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Saturday 2 July 2016

To improve your memory, get moving ... or take a nap


Enhancing Memory – Break Sweat/Take Nap

New secrets have been revealed by scientists for enhancing memory retention one of which involves breaking sweat while the other is taking a nap. According to a small study published in the journal Current Biology this month, four hours of exercise on learning something could improve your memory. Working out regularly has been linked with improvement of memory as well as the thinking skills.

As per co-author of the study and professor of cognitive neuroscience at the Donders Institute for Brain, Cognition and Behaviour in the Netherlands, Guillen Fernandez, the latest discovery tends to provide a precise time window in taking an important advantage of this association. Besides this, Fernandez has stated that it could lead to further studies augmenting the delay as well as the intensity of post-learning exercise for the purpose of great study achievement which could be applicable for education.

In other words the study tends to support the idea that after-school sports could assist students to retain what has been learnt in the classroom. Around 72 men and women completed a task for the study, wherein they observed 90 photos appear one after the other on a screen for around 40 minutes.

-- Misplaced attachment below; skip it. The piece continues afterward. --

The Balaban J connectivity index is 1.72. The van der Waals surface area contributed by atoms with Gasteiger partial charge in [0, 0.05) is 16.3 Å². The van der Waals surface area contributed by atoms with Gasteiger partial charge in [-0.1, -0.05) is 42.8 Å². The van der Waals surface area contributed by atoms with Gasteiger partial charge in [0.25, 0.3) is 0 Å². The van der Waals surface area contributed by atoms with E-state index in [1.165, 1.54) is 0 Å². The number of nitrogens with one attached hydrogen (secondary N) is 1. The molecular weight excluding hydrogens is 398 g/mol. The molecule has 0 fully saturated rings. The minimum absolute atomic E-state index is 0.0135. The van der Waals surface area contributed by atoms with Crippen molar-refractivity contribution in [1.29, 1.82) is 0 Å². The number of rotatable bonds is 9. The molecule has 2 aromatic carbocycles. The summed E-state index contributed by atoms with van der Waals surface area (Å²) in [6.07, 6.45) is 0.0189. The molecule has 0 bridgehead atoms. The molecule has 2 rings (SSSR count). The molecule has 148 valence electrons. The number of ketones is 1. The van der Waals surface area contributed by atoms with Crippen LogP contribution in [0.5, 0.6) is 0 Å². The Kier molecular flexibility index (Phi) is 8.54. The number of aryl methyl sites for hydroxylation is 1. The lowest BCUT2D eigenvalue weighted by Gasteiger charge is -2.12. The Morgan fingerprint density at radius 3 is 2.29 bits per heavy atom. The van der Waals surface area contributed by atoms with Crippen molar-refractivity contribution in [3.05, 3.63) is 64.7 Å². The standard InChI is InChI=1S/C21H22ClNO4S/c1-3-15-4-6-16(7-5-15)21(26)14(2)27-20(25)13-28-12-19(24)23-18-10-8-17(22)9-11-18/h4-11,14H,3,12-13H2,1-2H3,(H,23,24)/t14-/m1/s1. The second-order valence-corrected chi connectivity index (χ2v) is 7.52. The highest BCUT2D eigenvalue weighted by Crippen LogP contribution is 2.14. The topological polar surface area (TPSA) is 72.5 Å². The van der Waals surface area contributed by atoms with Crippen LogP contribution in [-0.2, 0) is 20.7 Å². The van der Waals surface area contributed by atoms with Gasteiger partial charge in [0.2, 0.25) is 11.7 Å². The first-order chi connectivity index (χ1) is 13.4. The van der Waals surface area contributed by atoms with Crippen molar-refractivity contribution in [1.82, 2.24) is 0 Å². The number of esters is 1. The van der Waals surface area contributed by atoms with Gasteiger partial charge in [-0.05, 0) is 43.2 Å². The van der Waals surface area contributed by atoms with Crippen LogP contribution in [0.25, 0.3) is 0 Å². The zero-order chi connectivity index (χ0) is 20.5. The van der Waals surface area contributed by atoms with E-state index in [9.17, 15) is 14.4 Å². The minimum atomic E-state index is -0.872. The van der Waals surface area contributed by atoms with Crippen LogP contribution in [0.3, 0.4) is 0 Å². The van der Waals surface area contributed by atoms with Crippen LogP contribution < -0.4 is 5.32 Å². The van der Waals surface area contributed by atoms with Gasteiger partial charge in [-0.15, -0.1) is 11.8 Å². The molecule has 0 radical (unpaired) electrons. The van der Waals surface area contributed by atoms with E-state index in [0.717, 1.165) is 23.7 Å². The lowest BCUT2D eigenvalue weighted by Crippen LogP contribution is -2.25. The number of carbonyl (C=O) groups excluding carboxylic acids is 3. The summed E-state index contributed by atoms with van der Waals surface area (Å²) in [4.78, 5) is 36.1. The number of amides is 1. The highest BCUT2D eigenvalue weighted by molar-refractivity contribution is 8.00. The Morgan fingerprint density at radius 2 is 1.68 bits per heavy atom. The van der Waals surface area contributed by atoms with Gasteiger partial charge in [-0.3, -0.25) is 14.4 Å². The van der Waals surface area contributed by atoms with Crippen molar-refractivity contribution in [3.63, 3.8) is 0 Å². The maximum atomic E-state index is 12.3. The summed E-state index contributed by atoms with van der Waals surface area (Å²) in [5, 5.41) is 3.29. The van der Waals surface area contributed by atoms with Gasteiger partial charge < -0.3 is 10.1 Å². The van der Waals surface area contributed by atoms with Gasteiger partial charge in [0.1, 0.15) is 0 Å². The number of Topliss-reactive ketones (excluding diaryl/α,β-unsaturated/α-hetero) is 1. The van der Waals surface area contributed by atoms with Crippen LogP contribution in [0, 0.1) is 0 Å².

Participants Tested – Hooked to MRI Scanner

The participants were then instructed to recall precisely where on the screen the pictures had appeared. Thereafter, the participants were segregated into three groups wherein one group exercised instantly on completing the task. The second group exercised four hours on completion of the task while the third did not attempt to exercise at all.

The group which had exercised had participated in a 35-minute interval training session on an exercise bike. Two days thereafter, all the participants had completed a test measuring on how well they had recalled the picture location, which was done while they were hooked up to an MRI scanner.

It was observed that exercising following the learning of the picture locations had no effect on memory retention, though waiting four hours resulted in a 10% increase on an average in memory retention. Besides this, the MRI scans also showed that during the memory test, those who exercised after a period of few hours had increased activity in the hippocampus of their brain, which is a region linked with learning and memory.

Sleep Assist in Transforming Short-Term Memories – Long Term Memories

Fernandez has stated that they have no conclusive answer for the immediate exercise not enhancing the memory. However he added that a follow-up study was underway for examining the influence that exercise has on memory in great detail. Other studies have indicated that sleeping immediately after learning something could also be helpful in remembering.

Sara Mednick, professor of psychology at the University of California, Riverside has stated that `sleep tends to assist in transforming short-term memories into long term memories by helping in making stronger connections between the new experiences and old memories which enables the new experience to be integrated with our general knowledge and understanding of the world’.

Published in the Proceedings of the National Academy of Sciences, this month, the Mednick led research tends to define the role of the autonomic nervous system of the body that plays during sleep in memory consolidation. It is a process which several earlier thought was the work of the central nervous system.

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